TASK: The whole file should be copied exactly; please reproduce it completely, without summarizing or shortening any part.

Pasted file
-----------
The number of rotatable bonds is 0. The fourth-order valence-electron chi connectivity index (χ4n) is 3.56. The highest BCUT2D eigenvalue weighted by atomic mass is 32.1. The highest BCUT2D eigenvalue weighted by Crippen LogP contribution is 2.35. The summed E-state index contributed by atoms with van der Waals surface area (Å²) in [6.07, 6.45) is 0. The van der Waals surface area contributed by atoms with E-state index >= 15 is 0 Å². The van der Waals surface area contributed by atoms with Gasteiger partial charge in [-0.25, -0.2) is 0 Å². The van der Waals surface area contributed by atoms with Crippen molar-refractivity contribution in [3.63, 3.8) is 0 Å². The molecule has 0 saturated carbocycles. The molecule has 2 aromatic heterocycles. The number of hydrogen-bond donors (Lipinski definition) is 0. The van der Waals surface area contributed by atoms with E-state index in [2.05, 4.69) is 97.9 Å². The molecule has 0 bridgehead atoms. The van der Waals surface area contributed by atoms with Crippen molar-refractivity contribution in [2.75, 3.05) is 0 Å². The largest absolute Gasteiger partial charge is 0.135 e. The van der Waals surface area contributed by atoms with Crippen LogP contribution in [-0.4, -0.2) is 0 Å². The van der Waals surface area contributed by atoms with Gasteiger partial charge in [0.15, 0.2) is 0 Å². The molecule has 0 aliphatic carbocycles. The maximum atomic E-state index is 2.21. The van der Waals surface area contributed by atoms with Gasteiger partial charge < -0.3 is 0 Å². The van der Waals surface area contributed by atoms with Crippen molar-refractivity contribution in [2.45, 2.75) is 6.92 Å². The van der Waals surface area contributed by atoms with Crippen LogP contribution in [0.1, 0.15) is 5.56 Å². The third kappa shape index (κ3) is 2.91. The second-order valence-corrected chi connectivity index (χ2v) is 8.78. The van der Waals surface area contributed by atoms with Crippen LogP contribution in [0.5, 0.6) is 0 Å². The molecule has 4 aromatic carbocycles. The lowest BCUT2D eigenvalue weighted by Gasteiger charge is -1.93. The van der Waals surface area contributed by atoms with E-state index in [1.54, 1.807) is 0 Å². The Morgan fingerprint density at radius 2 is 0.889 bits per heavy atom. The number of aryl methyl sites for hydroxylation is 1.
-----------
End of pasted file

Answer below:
The number of rotatable bonds is 0. The fourth-order valence-electron chi connectivity index (χ4n) is 3.56. The highest BCUT2D eigenvalue weighted by atomic mass is 32.1. The highest BCUT2D eigenvalue weighted by Crippen LogP contribution is 2.35. The summed E-state index contributed by atoms with van der Waals surface area (Å²) in [6.07, 6.45) is 0. The van der Waals surface area contributed by atoms with E-state index >= 15 is 0 Å². The van der Waals surface area contributed by atoms with Gasteiger partial charge in [-0.25, -0.2) is 0 Å². The van der Waals surface area contributed by atoms with Crippen molar-refractivity contribution in [3.63, 3.8) is 0 Å². The molecule has 0 saturated carbocycles. The molecule has 2 aromatic heterocycles. The number of hydrogen-bond donors (Lipinski definition) is 0. The van der Waals surface area contributed by atoms with E-state index in [2.05, 4.69) is 97.9 Å². The molecule has 0 bridgehead atoms. The van der Waals surface area contributed by atoms with Crippen molar-refractivity contribution in [2.75, 3.05) is 0 Å². The largest absolute Gasteiger partial charge is 0.135 e. The van der Waals surface area contributed by atoms with Crippen LogP contribution in [-0.4, -0.2) is 0 Å². The van der Waals surface area contributed by atoms with Gasteiger partial charge in [0.15, 0.2) is 0 Å². The molecule has 0 aliphatic carbocycles. The maximum atomic E-state index is 2.21. The van der Waals surface area contributed by atoms with Gasteiger partial charge < -0.3 is 0 Å². The van der Waals surface area contributed by atoms with Crippen molar-refractivity contribution in [2.45, 2.75) is 6.92 Å². The van der Waals surface area contributed by atoms with Crippen LogP contribution in [0.1, 0.15) is 5.56 Å². The third kappa shape index (κ3) is 2.91. The second-order valence-corrected chi connectivity index (χ2v) is 8.78. The van der Waals surface area contributed by atoms with Crippen LogP contribution in [0.5, 0.6) is 0 Å². The molecule has 4 aromatic carbocycles. The lowest BCUT2D eigenvalue weighted by Gasteiger charge is -1.93. The van der Waals surface area contributed by atoms with E-state index in [1.54, 1.807) is 0 Å². The Morgan fingerprint density at radius 2 is 0.889 bits per heavy atom. The number of aryl methyl sites for hydroxylation is 1.